Steve Hyde, President and CEO of the Genesee County Economic Development Center (GCEDC), was impressed with the Governor’s message. “I’m optimistic that the REDC’s will help foster job growth and benefit Genesee County. The private industry uses pay-for-performance and competition to drive success and I think that our state will succeed through rewarding performance.”

He continued “… if done right the REDC’s have potential to better integrate the GCEDC’s regional partners, including Greater Rochester Enterprise and Buffalo Niagara Enterprise, with the development communities, local governments, and the state’s Economic Development Agency. These ongoing partnerships will lead to more efficiency and development for all of Western New York.”

Genesee County has continued to grow and strategically invest to develop shovel-ready industry specific sites for medical devices, food processing, distribution logistics and high-tech advanced manufacturing companies. A mega site, Western New York Science, Technology, Advanced Manufacturing Park (WNY STAMP), is under development in Genesee County, Alabama, NY and has the ability to transform Western New York.

Hyde is convinced that STAMP will be a contender in the competitive funding pool that the governor announced. Funds will be allocated to the most innovative and creative regional job creating initiatives. The WNY STAMP project and the Buffalo East Tech Park in Pembroke, NY, have the potential to bring 11,000 jobs directly into Genesee County and add an additional 27,000 jobs through the supply chain impact between Buffalo and Rochester. Potentially, the REDC will assist to promote WNY STAMP and bring the project to a reality for Western New York.

New York Farm Bureau President Dean Norton:

Governor Cuomo's property tax cap plan is a much needed New Year's resolution for New York State farmers.

Because of our land holdings, property taxes are killing us. We love the governor’s plan to cap taxes at 2 percent. Also, we love the cap because it's coupled with a recognition that long-term restructuring is needed to Medicaid, government consolidation and education reform.

Equally exciting is his mandate relief program, which will help shrink the massive tax burden local municipalities are forced to levy against its residents and businesses.

The governor made it clear today, as he did throughout his campaign last fall, that agriculture will be a central factor in his effort to revitalize the economy.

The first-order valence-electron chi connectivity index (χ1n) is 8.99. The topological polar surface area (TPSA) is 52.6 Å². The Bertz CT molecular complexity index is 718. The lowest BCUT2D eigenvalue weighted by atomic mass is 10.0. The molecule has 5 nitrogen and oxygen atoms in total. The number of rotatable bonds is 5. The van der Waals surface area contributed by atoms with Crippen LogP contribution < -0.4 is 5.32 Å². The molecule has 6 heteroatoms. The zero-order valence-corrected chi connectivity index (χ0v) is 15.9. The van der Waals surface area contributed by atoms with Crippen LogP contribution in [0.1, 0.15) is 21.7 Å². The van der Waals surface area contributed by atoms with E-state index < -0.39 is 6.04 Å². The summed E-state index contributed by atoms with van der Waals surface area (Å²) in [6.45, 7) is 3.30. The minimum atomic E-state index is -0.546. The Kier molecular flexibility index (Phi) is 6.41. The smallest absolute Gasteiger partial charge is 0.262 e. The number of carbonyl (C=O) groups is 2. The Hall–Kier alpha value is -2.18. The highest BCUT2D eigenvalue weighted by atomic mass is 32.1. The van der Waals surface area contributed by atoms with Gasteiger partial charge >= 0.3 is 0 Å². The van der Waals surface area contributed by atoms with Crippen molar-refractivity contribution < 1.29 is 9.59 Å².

We are grateful for his vow to help get more New York-grown food into the New York City market. This is a no-brainer. This idea will benefit farmers as well as city residents who will have greater access to fresh local produce and dairy products.

We applaud his support to renovate the Hunt’s Point Terminal Market, which is a vital resource for farmers to deliver produce into the New York City market.

We’re looking forward to working with Lt. Gov. Duffy in his role as advisor to regional economic development councils. He’s already visited my farm and many others over the past several months. He has demonstrated a clear recognition of agriculture and its role in the economy and culture of Upstate New York and Long Island.

Governor Cuomo and Lt. Gov. Duffy have pledged their commitment to the farm families of New York and we’re looking forward to working with this exciting new administration.

Budget Round Up: Albany comes to budget agreement 123 days late

By Howard B. Owens

Parents, do your back-to-school shopping now.

Starting in October, under the 123-day-late budget passed by the Senate last night, clothing priced at under $110 will once again be assessed a 4-percent sales tax.

That's one of the provisions to increase revenue.

Even so, Associated Press reports that budget isn't balanced and Republicans complain that it both raises taxes and increases spending (Gothamist).

The revenue package is expected to generate $1.5 billion dollars and was approved by the Senate on a 32-28 vote.

A soda tax was not included in the bill.

The total budget: $136 billion.

Buffalo News: New financing provision for UB not included in budget.

New York Times: With Connecticut trying to woo hedge funds, the budget doesn't include a change in state law that would have taxed bonuses as ordinary income.

Albany Times-Union: Statement from Gov. Paterson's office. Senate is planning property tax cap.

New Upstate vs. Downstate battle ground: How prisoners are counted

By Howard B. Owens

Felons can't vote, but they do, it appears, have a tremendous influence on New York State politics.

It turns out, where they live (like in a prison in Upstate New York) has some influence on how legislative districts are proportioned.

Some Downstate interests don't like the fact that NYC criminals housed in Upstate facilities get counted as Upstate residents.